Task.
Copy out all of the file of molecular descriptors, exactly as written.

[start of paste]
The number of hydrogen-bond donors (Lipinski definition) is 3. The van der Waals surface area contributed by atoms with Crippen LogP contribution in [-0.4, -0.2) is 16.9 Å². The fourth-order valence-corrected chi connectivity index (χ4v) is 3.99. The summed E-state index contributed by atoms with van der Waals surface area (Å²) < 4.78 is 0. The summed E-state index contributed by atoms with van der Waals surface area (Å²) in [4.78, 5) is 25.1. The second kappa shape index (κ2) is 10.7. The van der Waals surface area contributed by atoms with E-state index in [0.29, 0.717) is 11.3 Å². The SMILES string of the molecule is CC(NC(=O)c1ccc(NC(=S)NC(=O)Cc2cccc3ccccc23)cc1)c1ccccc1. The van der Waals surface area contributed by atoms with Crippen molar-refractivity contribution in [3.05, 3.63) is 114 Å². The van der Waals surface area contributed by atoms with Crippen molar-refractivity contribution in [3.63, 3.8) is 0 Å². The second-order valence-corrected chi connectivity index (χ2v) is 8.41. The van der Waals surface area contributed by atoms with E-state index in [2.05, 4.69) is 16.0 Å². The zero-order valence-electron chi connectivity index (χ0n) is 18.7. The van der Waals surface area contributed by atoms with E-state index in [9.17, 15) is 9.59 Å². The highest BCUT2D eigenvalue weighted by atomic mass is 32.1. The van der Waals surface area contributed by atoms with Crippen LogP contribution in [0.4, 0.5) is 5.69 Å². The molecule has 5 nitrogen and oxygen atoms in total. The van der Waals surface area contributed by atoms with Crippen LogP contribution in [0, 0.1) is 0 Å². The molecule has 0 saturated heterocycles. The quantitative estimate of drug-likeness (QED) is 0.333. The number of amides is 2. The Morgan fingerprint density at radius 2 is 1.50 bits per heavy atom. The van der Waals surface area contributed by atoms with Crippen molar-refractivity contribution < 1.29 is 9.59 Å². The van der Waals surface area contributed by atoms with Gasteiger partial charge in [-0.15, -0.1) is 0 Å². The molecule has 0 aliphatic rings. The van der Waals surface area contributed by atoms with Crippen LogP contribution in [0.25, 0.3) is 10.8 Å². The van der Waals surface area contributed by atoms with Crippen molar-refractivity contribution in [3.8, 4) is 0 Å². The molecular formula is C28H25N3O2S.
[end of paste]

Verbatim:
The number of hydrogen-bond donors (Lipinski definition) is 3. The van der Waals surface area contributed by atoms with Crippen LogP contribution in [-0.4, -0.2) is 16.9 Å². The fourth-order valence-corrected chi connectivity index (χ4v) is 3.99. The summed E-state index contributed by atoms with van der Waals surface area (Å²) < 4.78 is 0. The summed E-state index contributed by atoms with van der Waals surface area (Å²) in [4.78, 5) is 25.1. The second kappa shape index (κ2) is 10.7. The van der Waals surface area contributed by atoms with E-state index in [0.29, 0.717) is 11.3 Å². The SMILES string of the molecule is CC(NC(=O)c1ccc(NC(=S)NC(=O)Cc2cccc3ccccc23)cc1)c1ccccc1. The van der Waals surface area contributed by atoms with Crippen molar-refractivity contribution in [3.05, 3.63) is 114 Å². The van der Waals surface area contributed by atoms with Crippen molar-refractivity contribution in [3.63, 3.8) is 0 Å². The second-order valence-corrected chi connectivity index (χ2v) is 8.41. The van der Waals surface area contributed by atoms with E-state index in [2.05, 4.69) is 16.0 Å². The zero-order valence-electron chi connectivity index (χ0n) is 18.7. The van der Waals surface area contributed by atoms with E-state index in [9.17, 15) is 9.59 Å². The highest BCUT2D eigenvalue weighted by atomic mass is 32.1. The van der Waals surface area contributed by atoms with Crippen LogP contribution in [0.4, 0.5) is 5.69 Å². The molecule has 5 nitrogen and oxygen atoms in total. The van der Waals surface area contributed by atoms with Crippen LogP contribution in [0, 0.1) is 0 Å². The molecule has 0 saturated heterocycles. The quantitative estimate of drug-likeness (QED) is 0.333. The number of amides is 2. The Morgan fingerprint density at radius 2 is 1.50 bits per heavy atom. The van der Waals surface area contributed by atoms with Crippen molar-refractivity contribution < 1.29 is 9.59 Å². The van der Waals surface area contributed by atoms with Gasteiger partial charge in [-0.15, -0.1) is 0 Å². The molecule has 0 aliphatic rings. The van der Waals surface area contributed by atoms with Crippen LogP contribution in [0.25, 0.3) is 10.8 Å². The van der Waals surface area contributed by atoms with Crippen molar-refractivity contribution in [3.8, 4) is 0 Å². The molecular formula is C28H25N3O2S.